Darryl Strawberry challenges community to get involved

By Alicia Sisk
 
Major League Baseball’s power hitter Darryl Strawberry brought a message of hope and healing at Oaklawn’s 18th Annual Spring Spectacular on May 19. 
 
During his 17-year career, Strawberry boasted 335 home runs, 1,000 RBI, four World Series titles and eight All-Star appearances. But it wasn’t just his skills on the field that made headlines. Strawberry struggled with drug and alcohol abuse and was arrested and suspended multiple times. The addiction put him on a downward spiral. He lost the millions he had made, nice houses and fancy cars. But it wasn’t the fame that was the root of the problem, he said. It was brokenness.
 
“See, most people didn’t know that I already had scars before I ever put on a Major League Baseball uniform,” Strawberry said Friday night. 
 
Strawberry grew up with an abusive father. Once, shotgun in hand, his father threatened to kill their whole family. That experience, and others with his father, left lasting scars that affected him well into adulthood. And the same could be true of anyone, he said.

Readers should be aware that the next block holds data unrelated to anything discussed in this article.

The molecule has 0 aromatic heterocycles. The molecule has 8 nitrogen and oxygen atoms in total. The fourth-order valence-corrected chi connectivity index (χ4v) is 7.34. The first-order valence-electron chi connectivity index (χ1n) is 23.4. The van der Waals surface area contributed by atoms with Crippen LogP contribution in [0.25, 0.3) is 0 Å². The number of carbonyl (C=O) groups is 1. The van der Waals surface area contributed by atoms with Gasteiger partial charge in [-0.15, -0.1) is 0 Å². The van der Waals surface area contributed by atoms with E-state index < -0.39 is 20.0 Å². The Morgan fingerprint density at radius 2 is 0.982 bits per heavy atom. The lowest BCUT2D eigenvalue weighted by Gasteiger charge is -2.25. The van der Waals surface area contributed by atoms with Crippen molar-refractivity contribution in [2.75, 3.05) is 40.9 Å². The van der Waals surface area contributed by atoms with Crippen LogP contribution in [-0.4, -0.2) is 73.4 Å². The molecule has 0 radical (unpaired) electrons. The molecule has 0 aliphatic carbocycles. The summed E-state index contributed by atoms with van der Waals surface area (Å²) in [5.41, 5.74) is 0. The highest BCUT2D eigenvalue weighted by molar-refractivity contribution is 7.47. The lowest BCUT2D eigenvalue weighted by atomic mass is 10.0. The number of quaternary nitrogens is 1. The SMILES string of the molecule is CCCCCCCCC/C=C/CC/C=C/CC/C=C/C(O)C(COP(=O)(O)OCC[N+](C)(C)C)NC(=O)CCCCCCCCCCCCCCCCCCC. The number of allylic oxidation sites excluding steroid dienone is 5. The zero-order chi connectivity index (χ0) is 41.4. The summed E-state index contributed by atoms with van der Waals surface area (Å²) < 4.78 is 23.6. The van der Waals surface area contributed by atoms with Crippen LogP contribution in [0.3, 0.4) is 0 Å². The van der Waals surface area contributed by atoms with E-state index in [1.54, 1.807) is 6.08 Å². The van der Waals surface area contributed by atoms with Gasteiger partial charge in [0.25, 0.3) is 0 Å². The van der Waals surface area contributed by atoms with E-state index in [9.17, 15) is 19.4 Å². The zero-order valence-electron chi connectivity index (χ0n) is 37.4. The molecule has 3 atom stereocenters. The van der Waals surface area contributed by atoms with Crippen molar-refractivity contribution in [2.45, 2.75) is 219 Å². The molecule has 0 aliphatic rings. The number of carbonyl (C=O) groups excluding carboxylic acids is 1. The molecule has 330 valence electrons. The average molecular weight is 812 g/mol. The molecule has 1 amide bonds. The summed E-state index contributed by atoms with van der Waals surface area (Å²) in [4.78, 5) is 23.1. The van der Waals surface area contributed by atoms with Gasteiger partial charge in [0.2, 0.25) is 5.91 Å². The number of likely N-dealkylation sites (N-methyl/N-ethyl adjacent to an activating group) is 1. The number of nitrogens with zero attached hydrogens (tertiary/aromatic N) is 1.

“The stigma — it should never be pointed at someone in such a negative way,” Strawberry said. “We don’t know what’s really happened to a person.” 
 
Strawberry gives credit to God and his wife Tracy, whom he met a Narcotics Anonymous convention, for helping him overcome his addiction. 
 
“Tracy, she was pulling me out of dope houses, and she said, ‘God’s got a better plan for you,’ ” he said. “God’s up to the same plan today — using people to help people. I went over to the [Oaklawn] facility today, and it’s the same thing — using people to help people.” 
 
Strawberry closed by challenging the audience to do just that.
 
“It’s not until you get involved in an organization like this that you know how much they’re changing lives,” Strawberry said. “This is your community. I’m just a visitor. This is your community to make a difference in.”
 

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